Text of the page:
Strengthening the Basic Bank Regulatory Framework
First, we must actively support the continuing efforts of the Basel Committee to strengthen the foundations of global bank regulation. Key Basel Committee work in the years ahead will include finalizing the BaselIII leverage ratio and NSFR, completing the comprehensive review of trading book capital requirements, adopting a global large-exposure regime, and increasing the comparability of risk-based capital requirements across banks and across countries. I want to highlight the importance of the committee's work to explore ways to increase the standardization and comparability of the risk-based capital rules for global banks. The stability of the global financial system depends critically on the capital adequacy of global banks, the capital adequacy of global banks depends critically on the Basel III reforms, and much of the good progress in the BaselIII reforms rests on the integrity and strength of the risk weights.
Reducing the Probability of SIFI Failure
As this brief history has highlighted, tougher prudential regulation and supervision have substantially reduced the probability of a SIFI failure. Ending too-big-to-fail will require steadfast implementation by global regulators over the next few years of the work already in train. Some have proposed ideas for more sweeping restructuring of the banking system to solve too-big-to-fail. These ideas include resurrection of Glass-Steagall-style separation of commercial banking from investment banking and imposition of bank size limits. I am not persuaded that such blunt approaches would be the most efficient ways to address the too-big-to-fail problem. But at the same time I'm not convinced that the existing SIFI regulatory work plan, which moves in the right direction, goes far enough. As my colleagues Governors Tarullo and Stein have noted in recent speeches, it may be appropriate to go beyond the capital surcharges put forward by the Basel Committee. As they suggest, fully offsetting any remaining too-big-to-fail subsidies and forcing full internalization of the social costs of a SIFI failure may require either a steeper capital surcharge curve or some other mechanism for requiring that additional capital be held by firms that potentially pose the greatest risks to financial stability.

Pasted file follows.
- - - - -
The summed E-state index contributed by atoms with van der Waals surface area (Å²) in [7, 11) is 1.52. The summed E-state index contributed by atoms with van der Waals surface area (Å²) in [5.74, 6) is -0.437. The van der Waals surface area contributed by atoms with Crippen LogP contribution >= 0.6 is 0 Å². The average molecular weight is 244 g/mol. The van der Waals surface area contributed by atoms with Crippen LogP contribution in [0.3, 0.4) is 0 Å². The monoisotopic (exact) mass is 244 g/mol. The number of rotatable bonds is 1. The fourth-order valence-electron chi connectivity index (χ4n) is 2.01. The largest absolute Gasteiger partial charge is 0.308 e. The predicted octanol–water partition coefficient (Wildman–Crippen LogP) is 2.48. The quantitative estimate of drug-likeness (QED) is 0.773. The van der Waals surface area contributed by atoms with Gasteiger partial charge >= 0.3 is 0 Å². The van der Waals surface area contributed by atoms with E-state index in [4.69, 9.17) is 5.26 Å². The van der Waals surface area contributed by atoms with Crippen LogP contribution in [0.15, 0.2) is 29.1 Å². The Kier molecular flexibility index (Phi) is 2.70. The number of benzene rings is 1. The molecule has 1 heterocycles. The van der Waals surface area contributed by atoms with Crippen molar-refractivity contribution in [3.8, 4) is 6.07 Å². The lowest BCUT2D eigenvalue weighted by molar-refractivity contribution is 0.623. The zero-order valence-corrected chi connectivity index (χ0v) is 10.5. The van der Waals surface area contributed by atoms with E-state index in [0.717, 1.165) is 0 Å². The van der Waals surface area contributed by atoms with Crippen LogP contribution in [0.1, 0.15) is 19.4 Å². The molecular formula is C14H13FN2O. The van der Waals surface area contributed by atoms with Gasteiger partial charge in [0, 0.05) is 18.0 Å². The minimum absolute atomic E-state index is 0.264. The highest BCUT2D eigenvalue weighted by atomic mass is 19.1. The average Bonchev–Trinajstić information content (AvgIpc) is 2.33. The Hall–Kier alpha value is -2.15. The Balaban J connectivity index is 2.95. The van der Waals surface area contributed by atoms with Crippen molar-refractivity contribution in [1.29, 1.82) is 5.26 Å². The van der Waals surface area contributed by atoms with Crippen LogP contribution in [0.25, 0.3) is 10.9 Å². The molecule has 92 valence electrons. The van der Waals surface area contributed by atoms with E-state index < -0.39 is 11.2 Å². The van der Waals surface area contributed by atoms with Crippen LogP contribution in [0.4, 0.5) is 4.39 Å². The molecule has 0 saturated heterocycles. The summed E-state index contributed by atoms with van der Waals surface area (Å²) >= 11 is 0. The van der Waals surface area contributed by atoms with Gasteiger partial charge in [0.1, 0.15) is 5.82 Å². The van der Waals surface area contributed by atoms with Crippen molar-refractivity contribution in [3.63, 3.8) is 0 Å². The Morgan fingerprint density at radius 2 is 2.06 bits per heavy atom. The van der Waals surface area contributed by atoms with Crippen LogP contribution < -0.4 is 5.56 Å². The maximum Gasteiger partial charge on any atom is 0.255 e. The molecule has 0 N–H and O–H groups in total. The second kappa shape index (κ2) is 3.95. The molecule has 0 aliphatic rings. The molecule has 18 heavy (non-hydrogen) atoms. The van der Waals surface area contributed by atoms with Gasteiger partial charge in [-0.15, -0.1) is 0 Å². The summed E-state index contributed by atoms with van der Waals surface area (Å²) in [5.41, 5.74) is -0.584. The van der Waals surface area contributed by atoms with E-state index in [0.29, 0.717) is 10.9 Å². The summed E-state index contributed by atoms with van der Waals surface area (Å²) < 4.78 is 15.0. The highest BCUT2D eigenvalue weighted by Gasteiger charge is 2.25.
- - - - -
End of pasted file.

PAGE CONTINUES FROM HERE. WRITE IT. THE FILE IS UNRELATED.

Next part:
Improving SIFI Resolvability
There are at least three key obstacles that policymakers must overcome to maximize the prospects for an orderly resolution of a global financial firm. First, each major jurisdiction must adopt a statutory resolution regime for financial firms consistent with the FSB's Key Attributes.1 The United States has been a leader in this regard, and I hope that other countries that have not yet adopted a compliant resolution regime will do so promptly. Second, policymakers need to ensure that all SIFIs maintain a sufficient amount of total pre-failure and post-failure loss absorption capacity. In consultation with the Federal Deposit Insurance Corporation, the Federal Reserve is considering the merits of a regulatory requirement that the largest, most complex U.S. banking firms maintain a minimum amount of long-term unsecured debt outstanding. Such a requirement could enhance the prospects for an orderly SIFI resolution. Switzerland, the United Kingdom, and the European Union are moving forward on similar requirements, and it may be useful to work toward an international agreement on minimum total loss absorbency requirements for global SIFIs. Third, it is time for policymakers to find concrete and credible solutions to the thorny cross-border obstacles that impede the orderly resolution of a globally systemic financial firm.